The custom yaml dezoomer is a powerful tool that lets you download tiled images in many different formats, including formats that are not explicitly supported by dezoomify-rs. In order to use this dezoomer, you'll need to create a tiles.yaml file, which is a little bit technical. However, we have a a tutorial for the custom YAML dezoomer to help you. If you are having troubles understanding the tutorial or adapting it to your use-case, you should get in touch by opening a new github issue.

Command-line options
When using dezoomify-rs from the command-line

Allows downloading zoomable images. Supports several different formats such as zoomify, iiif, and deep zoom images.

Usage: dezoomify-rs [OPTIONS] [INPUT_URI] [OUTFILE]

[INPUT_URI] Input URL or local file name. By default, the program will ask for it interactively
[OUTFILE] File to which the resulting image should be saved. By default the program will generate a name based on the image metadata if available. Otherwise, it will generate a name in the format "dezoomified[_N].{jpg,png}" depending on which files already exist in the current directory, and whether the target image size fits in a JPEG or not

-?, --help
Displays this help message
-d, --dezoomer <DEZOOMER>
Name of the dezoomer to use [default: auto]
-l, --largest
If several zoom levels are available, then select the largest one
-w, --max-width <MAX_WIDTH>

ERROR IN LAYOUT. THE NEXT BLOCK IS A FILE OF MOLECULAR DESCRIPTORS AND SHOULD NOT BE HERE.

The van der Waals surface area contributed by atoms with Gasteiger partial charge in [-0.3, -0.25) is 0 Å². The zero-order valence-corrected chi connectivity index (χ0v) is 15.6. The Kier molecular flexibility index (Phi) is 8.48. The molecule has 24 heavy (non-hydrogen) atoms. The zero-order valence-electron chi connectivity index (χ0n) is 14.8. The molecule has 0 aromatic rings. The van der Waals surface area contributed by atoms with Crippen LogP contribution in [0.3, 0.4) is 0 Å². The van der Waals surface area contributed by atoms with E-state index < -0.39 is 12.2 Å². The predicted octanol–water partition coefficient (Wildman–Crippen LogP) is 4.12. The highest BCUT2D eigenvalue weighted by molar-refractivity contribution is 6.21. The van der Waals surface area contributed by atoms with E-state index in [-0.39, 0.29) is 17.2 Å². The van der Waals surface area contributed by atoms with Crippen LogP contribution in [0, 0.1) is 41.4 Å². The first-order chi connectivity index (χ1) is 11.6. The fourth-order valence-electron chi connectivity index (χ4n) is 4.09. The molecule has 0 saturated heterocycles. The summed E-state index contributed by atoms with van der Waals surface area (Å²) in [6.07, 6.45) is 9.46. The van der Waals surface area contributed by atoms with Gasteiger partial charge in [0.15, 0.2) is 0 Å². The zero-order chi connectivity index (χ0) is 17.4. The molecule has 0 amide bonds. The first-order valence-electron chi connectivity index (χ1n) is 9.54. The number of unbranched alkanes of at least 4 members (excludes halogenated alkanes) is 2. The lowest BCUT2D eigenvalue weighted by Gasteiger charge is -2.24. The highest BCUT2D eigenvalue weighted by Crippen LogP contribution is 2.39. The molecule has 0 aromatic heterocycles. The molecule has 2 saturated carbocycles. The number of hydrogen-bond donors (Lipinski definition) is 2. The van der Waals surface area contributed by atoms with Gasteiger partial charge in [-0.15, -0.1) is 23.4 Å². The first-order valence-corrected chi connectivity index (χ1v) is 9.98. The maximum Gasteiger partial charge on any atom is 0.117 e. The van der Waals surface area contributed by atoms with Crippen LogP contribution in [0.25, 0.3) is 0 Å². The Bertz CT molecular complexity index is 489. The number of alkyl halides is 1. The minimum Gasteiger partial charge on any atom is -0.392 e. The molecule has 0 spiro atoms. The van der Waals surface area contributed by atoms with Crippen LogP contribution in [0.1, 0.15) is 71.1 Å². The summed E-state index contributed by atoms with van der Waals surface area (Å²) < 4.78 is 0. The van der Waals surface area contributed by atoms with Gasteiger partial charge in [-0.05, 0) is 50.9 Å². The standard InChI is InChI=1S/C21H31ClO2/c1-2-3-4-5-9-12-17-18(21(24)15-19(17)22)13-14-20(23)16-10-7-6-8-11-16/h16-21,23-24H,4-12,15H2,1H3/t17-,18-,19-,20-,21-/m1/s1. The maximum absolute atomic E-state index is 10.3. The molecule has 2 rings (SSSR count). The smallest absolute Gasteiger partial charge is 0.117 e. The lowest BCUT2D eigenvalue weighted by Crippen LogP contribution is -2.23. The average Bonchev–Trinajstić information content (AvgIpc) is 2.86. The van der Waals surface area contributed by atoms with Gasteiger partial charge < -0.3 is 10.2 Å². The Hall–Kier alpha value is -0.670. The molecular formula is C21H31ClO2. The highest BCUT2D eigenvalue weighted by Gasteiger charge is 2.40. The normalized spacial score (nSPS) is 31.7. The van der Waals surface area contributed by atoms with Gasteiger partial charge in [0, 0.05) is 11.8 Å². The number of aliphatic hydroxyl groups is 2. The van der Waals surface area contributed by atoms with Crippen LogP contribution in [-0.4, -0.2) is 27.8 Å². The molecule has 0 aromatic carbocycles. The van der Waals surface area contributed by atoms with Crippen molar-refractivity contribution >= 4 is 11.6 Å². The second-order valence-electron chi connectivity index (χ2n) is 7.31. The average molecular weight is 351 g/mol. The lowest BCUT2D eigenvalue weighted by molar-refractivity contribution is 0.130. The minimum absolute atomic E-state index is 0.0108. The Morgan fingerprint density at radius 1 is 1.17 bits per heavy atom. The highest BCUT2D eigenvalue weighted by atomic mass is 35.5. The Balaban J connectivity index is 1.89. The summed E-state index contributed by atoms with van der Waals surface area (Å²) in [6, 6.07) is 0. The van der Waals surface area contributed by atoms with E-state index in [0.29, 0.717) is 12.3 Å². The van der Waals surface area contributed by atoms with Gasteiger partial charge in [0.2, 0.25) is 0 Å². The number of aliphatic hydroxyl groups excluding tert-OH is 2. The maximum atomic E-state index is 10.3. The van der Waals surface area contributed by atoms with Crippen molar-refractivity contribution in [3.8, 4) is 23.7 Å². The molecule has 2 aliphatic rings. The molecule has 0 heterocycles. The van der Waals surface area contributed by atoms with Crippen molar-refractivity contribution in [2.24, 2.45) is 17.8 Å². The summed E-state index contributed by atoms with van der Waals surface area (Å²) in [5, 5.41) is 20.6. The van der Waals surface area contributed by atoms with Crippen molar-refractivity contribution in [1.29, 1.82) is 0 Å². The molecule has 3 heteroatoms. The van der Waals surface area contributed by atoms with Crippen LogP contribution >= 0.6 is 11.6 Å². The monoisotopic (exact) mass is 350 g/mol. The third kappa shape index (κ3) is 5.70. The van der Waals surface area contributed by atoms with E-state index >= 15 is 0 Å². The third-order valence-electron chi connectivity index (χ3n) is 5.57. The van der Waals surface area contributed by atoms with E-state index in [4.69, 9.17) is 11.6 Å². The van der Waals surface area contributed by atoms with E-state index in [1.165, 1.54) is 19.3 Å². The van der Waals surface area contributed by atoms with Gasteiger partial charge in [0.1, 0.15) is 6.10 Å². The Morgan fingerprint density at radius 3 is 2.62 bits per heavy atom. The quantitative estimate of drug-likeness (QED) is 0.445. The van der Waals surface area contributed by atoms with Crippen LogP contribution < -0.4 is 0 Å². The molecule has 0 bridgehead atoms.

If several zoom levels are available, then select the one with the largest width that is inferior to max-width
-h, --max-height <MAX_HEIGHT>
If several zoom levels are available, then select the one with the largest height that is inferior to max-height
-n, --parallelism <PARALLELISM>
Degree of parallelism to use. At most this number of tiles will be downloaded at the same time [default: 16]
-r, --retries <RETRIES>
Number of new attempts to make when a tile load fails before giving up. Setting this to 0 is useful to speed up the generic dezoomer, which relies on failed tile loads to detect the dimensions of the image. On the contrary, if a server is not reliable, set this value to a higher number [default: 1]
--retry-delay <RETRY_DELAY>
Amount of time to wait before retrying a request that failed. Applies only to the first retry. Subsequent retries follow an exponential backoff strategy: each one is twice as long as the previous one [default: 2s]
--compression <COMPRESSION>